RECEIVING real-time and up-to-date information is now an expectation rather than desire of railway passengers in the information age. While displays above the door at the end of the coach have long been the flag-bearer for such information, they might soon be usurped by in-window screens which have greater flexibility to offer a range of services.

Israeli company Oran Safety Glass (OSG) has adjusted its system for military vehicles to commercial installations and is currently trialling ScreeneX with a bus and rail operator in its domestic market. The system is essentially a digital LCD screen embedded into toughened, double-glazed glass which is usable as a window, an interior glass partition, or glass door and is resistant to long-term vibrations, jolts as well as fluctuations in temperature.

Screen sizes vary from 51cm to 1.06m and the equipment adds no more than 1kg to the weight of conventional double-glazed glass. The standard unit is a 16:9 rectangular screen located in the upper part of the window, while a wide-screen version is also available, which covers the entire top of the window. If the screen does not touch the edge of the glass, wires to the system are hidden by a 25-30mm wide silk print bezel which defines the outside of the screen.

The composition of the inner and outer glass may vary and can include anti-glare or tinted panels, but there must be an 8mm air gap between each pane for a screen less than 81cm in size, and a 10mm air gap for anything bigger. The standard screen brightness is 200-250 NIT, which is comparable with a standard active-matrix LCD panel, while extra-wide screens may be twice as bright - up to 500 NIT.

ScreeneXScreeneX is able to display a range of information tailored by the operator as high-resolution video, text and graphics. It is run from a programmable digital server which connects to the internet through Wi-Fi, 3G or 4G for live information, or pre-recorded data via a local area network (LAN). This control unit is separate from the screen - usually located within a coach wall - and is compatible with different operating systems, all major communications protocols, and media player software.

Customisable information could include timetable and connection information as the train approaches a specific station, as well as destination information, news and advertising. There is also scope to show movies and other entertainment on long-distance journeys.

"We recommend that the customer stores the content locally so they can download and upload new content whenever they like," says Mr Elad Shtief, ScreeneX project manager at OSG. "This ensures the system is not dependent on an online connection so when the service is not available, it will continue to deliver the content that you need. If the system is connected to Wi-Fi, we recommend a separate connection from the public Wi-Fi, which can also be 3G, 4G, or LAN. But if most of the information is stored locally, the system will not require a very high bandwidth."

Market research

Shtief says that OSG has met with "dozens" of companies ranging from rolling stock manufacturers, public information providers, and rail and bus operators to learn about customer and passenger needs for the system in the past two years.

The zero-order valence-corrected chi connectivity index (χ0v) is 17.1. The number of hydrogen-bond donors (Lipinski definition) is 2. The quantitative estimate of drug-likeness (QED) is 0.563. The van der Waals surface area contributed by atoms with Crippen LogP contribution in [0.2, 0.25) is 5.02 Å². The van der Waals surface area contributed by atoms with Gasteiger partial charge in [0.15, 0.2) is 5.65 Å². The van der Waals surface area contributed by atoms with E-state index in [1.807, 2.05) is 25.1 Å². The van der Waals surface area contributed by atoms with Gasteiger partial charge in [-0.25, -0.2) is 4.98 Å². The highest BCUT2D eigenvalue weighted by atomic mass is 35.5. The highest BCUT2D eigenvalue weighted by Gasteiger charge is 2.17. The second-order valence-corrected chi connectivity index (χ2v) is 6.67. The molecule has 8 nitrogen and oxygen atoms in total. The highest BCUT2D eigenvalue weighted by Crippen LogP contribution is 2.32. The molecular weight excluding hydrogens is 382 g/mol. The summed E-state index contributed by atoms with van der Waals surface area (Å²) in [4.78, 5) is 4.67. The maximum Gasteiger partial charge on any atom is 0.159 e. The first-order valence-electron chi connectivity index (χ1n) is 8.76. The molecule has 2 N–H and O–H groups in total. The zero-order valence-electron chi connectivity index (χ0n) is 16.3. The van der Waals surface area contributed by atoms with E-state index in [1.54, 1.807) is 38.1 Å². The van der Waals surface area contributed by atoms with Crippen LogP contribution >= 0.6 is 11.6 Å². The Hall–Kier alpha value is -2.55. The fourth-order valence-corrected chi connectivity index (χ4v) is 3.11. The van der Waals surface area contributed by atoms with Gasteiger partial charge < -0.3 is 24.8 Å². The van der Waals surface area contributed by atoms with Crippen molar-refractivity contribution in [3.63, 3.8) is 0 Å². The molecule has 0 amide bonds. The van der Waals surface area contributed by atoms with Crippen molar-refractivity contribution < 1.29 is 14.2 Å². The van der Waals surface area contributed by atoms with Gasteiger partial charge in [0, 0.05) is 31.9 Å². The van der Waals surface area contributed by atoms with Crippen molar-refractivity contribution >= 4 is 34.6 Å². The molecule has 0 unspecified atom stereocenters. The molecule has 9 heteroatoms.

This market research led to the development of ScreeneX, which he says will be ready for commercial use by the third quarter of this year, adding that OSG is in discussions with several rolling stock manufacturers and operators about securing its first contract. "We hope that by the beginning of next year that we will have a commercial project," Shtief says.

He admits that this is likely to be in the bus sector rather than with a railway customer "due to the slow pace" of the industry and that the equipment is currently in the commissioning and testing phase. "We have designed the system to meet European and worldwide standards and for the in-window component to meet electronic standard EN50155," he says. "We are at the stage of certification and testing, some of which we can complete internally, and some with a partner through an installation. Each train is different and will require a different certification system."

ScreeneX requires minimal maintenance and has an overall service life of 50,000 hours. However, Shtief says problems are inevitable, and that the system's modular design means that certain parts are replaceable without impacting the rest of the system.

"If a window is replaced for whatever reason, it will only require a replacement of this part of the system, not the backend," he says. "Similarly if there is an electrical problem, you will not have to replace the window. The system has a service life of seven years. We expect by then that new technologies will be available, and we are already exploring the next generation of the system."

Shtief says that operators should be able to easily offset the added cost of installing ScreeneX onboard trains by generating revenue through advertising. He recognises that not all markets are open to these opportunities "because some regard the train as a private space," but that OSG has received positive feedback from customers around the world, particularly in Europe, the Middle East and North America, and there have been several requests to run trials.

"Unfortunately we can't work with all of them because we are limited by our resources but we do plan to have two more pilots running around the world in 2015," he says.

While he doubts operators will choose touch-screen versions of the system for windows, he says this could be viable for screens located on doors or close to exits to provide multiple interactive options to passengers, reflecting both the demand for a variety of information from passengers and their willingness to use new technology.

"We see a growing market for digital signage onboard transport," Shtief says. "Operators are now more aware of it and customers want to see more up-to-date information."